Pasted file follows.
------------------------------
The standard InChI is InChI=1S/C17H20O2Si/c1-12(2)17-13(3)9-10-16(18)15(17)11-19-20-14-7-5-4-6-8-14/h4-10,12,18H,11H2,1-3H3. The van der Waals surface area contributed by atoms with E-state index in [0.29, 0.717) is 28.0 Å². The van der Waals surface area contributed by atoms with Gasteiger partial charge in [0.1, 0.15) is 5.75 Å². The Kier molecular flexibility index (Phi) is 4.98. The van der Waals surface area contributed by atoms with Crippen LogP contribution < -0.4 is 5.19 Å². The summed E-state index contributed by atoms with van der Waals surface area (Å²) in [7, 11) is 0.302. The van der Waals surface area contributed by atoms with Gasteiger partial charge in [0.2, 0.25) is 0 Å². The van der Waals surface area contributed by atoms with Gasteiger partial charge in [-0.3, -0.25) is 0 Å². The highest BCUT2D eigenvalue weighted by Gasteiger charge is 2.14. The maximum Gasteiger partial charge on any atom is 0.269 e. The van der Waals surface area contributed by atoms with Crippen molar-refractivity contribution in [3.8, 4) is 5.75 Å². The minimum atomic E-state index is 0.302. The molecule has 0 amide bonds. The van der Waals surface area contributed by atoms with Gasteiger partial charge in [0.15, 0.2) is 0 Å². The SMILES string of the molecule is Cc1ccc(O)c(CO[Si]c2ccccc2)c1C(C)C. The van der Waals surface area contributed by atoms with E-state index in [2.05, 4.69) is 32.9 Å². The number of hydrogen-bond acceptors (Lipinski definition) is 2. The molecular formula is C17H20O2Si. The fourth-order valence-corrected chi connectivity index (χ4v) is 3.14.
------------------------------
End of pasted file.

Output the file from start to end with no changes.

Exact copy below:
The standard InChI is InChI=1S/C17H20O2Si/c1-12(2)17-13(3)9-10-16(18)15(17)11-19-20-14-7-5-4-6-8-14/h4-10,12,18H,11H2,1-3H3. The van der Waals surface area contributed by atoms with E-state index in [0.29, 0.717) is 28.0 Å². The van der Waals surface area contributed by atoms with Gasteiger partial charge in [0.1, 0.15) is 5.75 Å². The Kier molecular flexibility index (Phi) is 4.98. The van der Waals surface area contributed by atoms with Crippen LogP contribution < -0.4 is 5.19 Å². The summed E-state index contributed by atoms with van der Waals surface area (Å²) in [7, 11) is 0.302. The van der Waals surface area contributed by atoms with Gasteiger partial charge in [0.2, 0.25) is 0 Å². The van der Waals surface area contributed by atoms with Gasteiger partial charge in [-0.3, -0.25) is 0 Å². The highest BCUT2D eigenvalue weighted by Gasteiger charge is 2.14. The maximum Gasteiger partial charge on any atom is 0.269 e. The van der Waals surface area contributed by atoms with Crippen molar-refractivity contribution in [3.8, 4) is 5.75 Å². The minimum atomic E-state index is 0.302. The molecule has 0 amide bonds. The van der Waals surface area contributed by atoms with Gasteiger partial charge in [0.15, 0.2) is 0 Å². The SMILES string of the molecule is Cc1ccc(O)c(CO[Si]c2ccccc2)c1C(C)C. The van der Waals surface area contributed by atoms with E-state index in [2.05, 4.69) is 32.9 Å². The number of hydrogen-bond acceptors (Lipinski definition) is 2. The molecular formula is C17H20O2Si. The fourth-order valence-corrected chi connectivity index (χ4v) is 3.14.